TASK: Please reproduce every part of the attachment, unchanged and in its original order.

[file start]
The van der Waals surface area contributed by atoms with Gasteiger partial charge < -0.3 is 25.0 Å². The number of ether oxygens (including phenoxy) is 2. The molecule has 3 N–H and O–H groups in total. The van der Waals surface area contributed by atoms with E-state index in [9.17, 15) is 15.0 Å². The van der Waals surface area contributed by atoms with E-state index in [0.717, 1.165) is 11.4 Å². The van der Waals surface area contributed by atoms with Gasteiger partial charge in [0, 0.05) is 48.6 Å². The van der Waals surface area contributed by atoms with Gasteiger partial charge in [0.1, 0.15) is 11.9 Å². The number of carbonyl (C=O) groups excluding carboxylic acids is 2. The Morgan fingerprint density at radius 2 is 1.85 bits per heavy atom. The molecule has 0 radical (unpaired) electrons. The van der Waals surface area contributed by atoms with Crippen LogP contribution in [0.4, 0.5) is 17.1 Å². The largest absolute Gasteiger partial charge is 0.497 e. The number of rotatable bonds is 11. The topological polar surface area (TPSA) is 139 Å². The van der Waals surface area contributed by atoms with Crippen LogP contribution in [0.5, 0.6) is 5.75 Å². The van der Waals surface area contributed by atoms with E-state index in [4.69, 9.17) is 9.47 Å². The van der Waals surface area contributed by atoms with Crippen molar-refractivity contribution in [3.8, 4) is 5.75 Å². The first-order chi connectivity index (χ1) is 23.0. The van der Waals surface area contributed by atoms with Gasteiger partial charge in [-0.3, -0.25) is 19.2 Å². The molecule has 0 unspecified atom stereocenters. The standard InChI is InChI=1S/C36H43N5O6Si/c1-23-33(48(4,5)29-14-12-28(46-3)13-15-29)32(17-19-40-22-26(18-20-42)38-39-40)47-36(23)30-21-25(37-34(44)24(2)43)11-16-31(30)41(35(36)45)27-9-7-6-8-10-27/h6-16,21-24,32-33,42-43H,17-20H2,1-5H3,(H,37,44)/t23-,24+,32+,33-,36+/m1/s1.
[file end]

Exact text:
The van der Waals surface area contributed by atoms with Gasteiger partial charge < -0.3 is 25.0 Å². The number of ether oxygens (including phenoxy) is 2. The molecule has 3 N–H and O–H groups in total. The van der Waals surface area contributed by atoms with E-state index in [9.17, 15) is 15.0 Å². The van der Waals surface area contributed by atoms with E-state index in [0.717, 1.165) is 11.4 Å². The van der Waals surface area contributed by atoms with Gasteiger partial charge in [0, 0.05) is 48.6 Å². The van der Waals surface area contributed by atoms with Gasteiger partial charge in [0.1, 0.15) is 11.9 Å². The number of carbonyl (C=O) groups excluding carboxylic acids is 2. The Morgan fingerprint density at radius 2 is 1.85 bits per heavy atom. The molecule has 0 radical (unpaired) electrons. The van der Waals surface area contributed by atoms with Crippen LogP contribution in [0.4, 0.5) is 17.1 Å². The largest absolute Gasteiger partial charge is 0.497 e. The number of rotatable bonds is 11. The topological polar surface area (TPSA) is 139 Å². The van der Waals surface area contributed by atoms with Crippen LogP contribution in [0.5, 0.6) is 5.75 Å². The van der Waals surface area contributed by atoms with E-state index in [4.69, 9.17) is 9.47 Å². The van der Waals surface area contributed by atoms with Crippen molar-refractivity contribution in [3.8, 4) is 5.75 Å². The first-order chi connectivity index (χ1) is 23.0. The van der Waals surface area contributed by atoms with Gasteiger partial charge in [-0.3, -0.25) is 19.2 Å². The molecule has 0 unspecified atom stereocenters. The standard InChI is InChI=1S/C36H43N5O6Si/c1-23-33(48(4,5)29-14-12-28(46-3)13-15-29)32(17-19-40-22-26(18-20-42)38-39-40)47-36(23)30-21-25(37-34(44)24(2)43)11-16-31(30)41(35(36)45)27-9-7-6-8-10-27/h6-16,21-24,32-33,42-43H,17-20H2,1-5H3,(H,37,44)/t23-,24+,32+,33-,36+/m1/s1.